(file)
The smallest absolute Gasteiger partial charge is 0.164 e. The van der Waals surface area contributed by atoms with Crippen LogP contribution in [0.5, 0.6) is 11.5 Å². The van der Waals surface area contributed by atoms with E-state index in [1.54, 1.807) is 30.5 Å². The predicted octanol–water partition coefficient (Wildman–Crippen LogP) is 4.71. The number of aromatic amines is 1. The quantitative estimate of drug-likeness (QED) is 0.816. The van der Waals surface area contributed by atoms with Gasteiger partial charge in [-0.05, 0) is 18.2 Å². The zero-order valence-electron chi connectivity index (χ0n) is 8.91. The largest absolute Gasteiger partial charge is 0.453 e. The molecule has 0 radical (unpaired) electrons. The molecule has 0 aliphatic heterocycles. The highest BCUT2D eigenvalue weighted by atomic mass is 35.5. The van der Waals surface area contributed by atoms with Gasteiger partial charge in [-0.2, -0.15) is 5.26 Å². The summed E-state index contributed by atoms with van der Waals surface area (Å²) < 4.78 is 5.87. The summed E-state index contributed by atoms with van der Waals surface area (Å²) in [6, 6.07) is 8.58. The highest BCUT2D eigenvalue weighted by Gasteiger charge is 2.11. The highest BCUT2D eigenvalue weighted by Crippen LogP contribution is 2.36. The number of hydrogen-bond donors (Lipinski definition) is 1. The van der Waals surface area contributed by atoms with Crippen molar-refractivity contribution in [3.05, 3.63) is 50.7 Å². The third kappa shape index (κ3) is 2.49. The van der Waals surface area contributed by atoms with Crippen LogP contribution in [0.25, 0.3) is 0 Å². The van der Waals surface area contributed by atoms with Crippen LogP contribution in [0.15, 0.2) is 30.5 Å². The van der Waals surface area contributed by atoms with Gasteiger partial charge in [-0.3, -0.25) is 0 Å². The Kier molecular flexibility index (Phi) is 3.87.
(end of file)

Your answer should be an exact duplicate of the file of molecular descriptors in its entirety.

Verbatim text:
The smallest absolute Gasteiger partial charge is 0.164 e. The van der Waals surface area contributed by atoms with Crippen LogP contribution in [0.5, 0.6) is 11.5 Å². The van der Waals surface area contributed by atoms with E-state index in [1.54, 1.807) is 30.5 Å². The predicted octanol–water partition coefficient (Wildman–Crippen LogP) is 4.71. The number of aromatic amines is 1. The quantitative estimate of drug-likeness (QED) is 0.816. The van der Waals surface area contributed by atoms with Gasteiger partial charge in [-0.05, 0) is 18.2 Å². The zero-order valence-electron chi connectivity index (χ0n) is 8.91. The largest absolute Gasteiger partial charge is 0.453 e. The molecule has 0 radical (unpaired) electrons. The molecule has 0 aliphatic heterocycles. The highest BCUT2D eigenvalue weighted by atomic mass is 35.5. The van der Waals surface area contributed by atoms with Gasteiger partial charge in [-0.2, -0.15) is 5.26 Å². The summed E-state index contributed by atoms with van der Waals surface area (Å²) < 4.78 is 5.87. The summed E-state index contributed by atoms with van der Waals surface area (Å²) in [6, 6.07) is 8.58. The highest BCUT2D eigenvalue weighted by Gasteiger charge is 2.11. The highest BCUT2D eigenvalue weighted by Crippen LogP contribution is 2.36. The number of hydrogen-bond donors (Lipinski definition) is 1. The van der Waals surface area contributed by atoms with Crippen molar-refractivity contribution in [3.05, 3.63) is 50.7 Å². The third kappa shape index (κ3) is 2.49. The van der Waals surface area contributed by atoms with Crippen LogP contribution in [0.25, 0.3) is 0 Å². The van der Waals surface area contributed by atoms with Crippen LogP contribution in [0.15, 0.2) is 30.5 Å². The van der Waals surface area contributed by atoms with Gasteiger partial charge in [-0.3, -0.25) is 0 Å². The Kier molecular flexibility index (Phi) is 3.87.